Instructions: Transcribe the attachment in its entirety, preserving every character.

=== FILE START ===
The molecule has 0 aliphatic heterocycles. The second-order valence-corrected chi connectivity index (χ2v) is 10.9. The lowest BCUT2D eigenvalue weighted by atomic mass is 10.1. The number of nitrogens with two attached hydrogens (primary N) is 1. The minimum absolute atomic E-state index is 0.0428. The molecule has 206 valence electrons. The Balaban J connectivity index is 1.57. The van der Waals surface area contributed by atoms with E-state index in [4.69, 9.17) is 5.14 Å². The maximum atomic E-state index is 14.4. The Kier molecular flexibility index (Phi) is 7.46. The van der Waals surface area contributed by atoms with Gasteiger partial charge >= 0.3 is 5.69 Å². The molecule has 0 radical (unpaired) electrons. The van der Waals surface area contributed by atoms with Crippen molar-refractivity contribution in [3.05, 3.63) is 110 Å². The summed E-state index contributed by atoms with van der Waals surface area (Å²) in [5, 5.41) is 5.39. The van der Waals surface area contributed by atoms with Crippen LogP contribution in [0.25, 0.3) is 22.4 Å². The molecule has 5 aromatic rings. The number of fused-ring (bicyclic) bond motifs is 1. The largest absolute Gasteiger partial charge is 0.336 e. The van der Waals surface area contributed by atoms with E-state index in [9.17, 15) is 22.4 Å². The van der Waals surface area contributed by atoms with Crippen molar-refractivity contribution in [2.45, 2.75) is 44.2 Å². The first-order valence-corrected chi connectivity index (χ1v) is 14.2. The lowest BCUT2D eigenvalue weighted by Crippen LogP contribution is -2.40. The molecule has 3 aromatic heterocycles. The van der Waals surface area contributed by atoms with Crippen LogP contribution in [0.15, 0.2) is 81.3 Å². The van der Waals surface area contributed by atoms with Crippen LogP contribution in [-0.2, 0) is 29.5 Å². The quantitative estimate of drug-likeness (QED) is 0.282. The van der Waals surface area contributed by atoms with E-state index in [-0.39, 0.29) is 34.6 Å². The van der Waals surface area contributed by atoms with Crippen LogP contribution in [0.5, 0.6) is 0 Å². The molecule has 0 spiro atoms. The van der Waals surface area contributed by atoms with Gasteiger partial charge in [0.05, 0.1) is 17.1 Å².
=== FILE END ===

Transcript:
The molecule has 0 aliphatic heterocycles. The second-order valence-corrected chi connectivity index (χ2v) is 10.9. The lowest BCUT2D eigenvalue weighted by atomic mass is 10.1. The number of nitrogens with two attached hydrogens (primary N) is 1. The minimum absolute atomic E-state index is 0.0428. The molecule has 206 valence electrons. The Balaban J connectivity index is 1.57. The van der Waals surface area contributed by atoms with E-state index in [4.69, 9.17) is 5.14 Å². The maximum atomic E-state index is 14.4. The Kier molecular flexibility index (Phi) is 7.46. The van der Waals surface area contributed by atoms with Gasteiger partial charge >= 0.3 is 5.69 Å². The molecule has 0 radical (unpaired) electrons. The van der Waals surface area contributed by atoms with Crippen molar-refractivity contribution in [3.05, 3.63) is 110 Å². The summed E-state index contributed by atoms with van der Waals surface area (Å²) in [5, 5.41) is 5.39. The van der Waals surface area contributed by atoms with Crippen LogP contribution in [0.25, 0.3) is 22.4 Å². The molecule has 5 aromatic rings. The number of fused-ring (bicyclic) bond motifs is 1. The largest absolute Gasteiger partial charge is 0.336 e. The van der Waals surface area contributed by atoms with E-state index in [9.17, 15) is 22.4 Å². The van der Waals surface area contributed by atoms with Crippen molar-refractivity contribution in [2.45, 2.75) is 44.2 Å². The first-order valence-corrected chi connectivity index (χ1v) is 14.2. The lowest BCUT2D eigenvalue weighted by Crippen LogP contribution is -2.40. The molecule has 3 aromatic heterocycles. The van der Waals surface area contributed by atoms with Crippen LogP contribution in [0.15, 0.2) is 81.3 Å². The van der Waals surface area contributed by atoms with Crippen LogP contribution in [-0.2, 0) is 29.5 Å². The quantitative estimate of drug-likeness (QED) is 0.282. The van der Waals surface area contributed by atoms with E-state index in [-0.39, 0.29) is 34.6 Å². The van der Waals surface area contributed by atoms with Crippen LogP contribution in [0.5, 0.6) is 0 Å². The molecule has 0 spiro atoms. The van der Waals surface area contributed by atoms with Gasteiger partial charge in [0.05, 0.1) is 17.1 Å².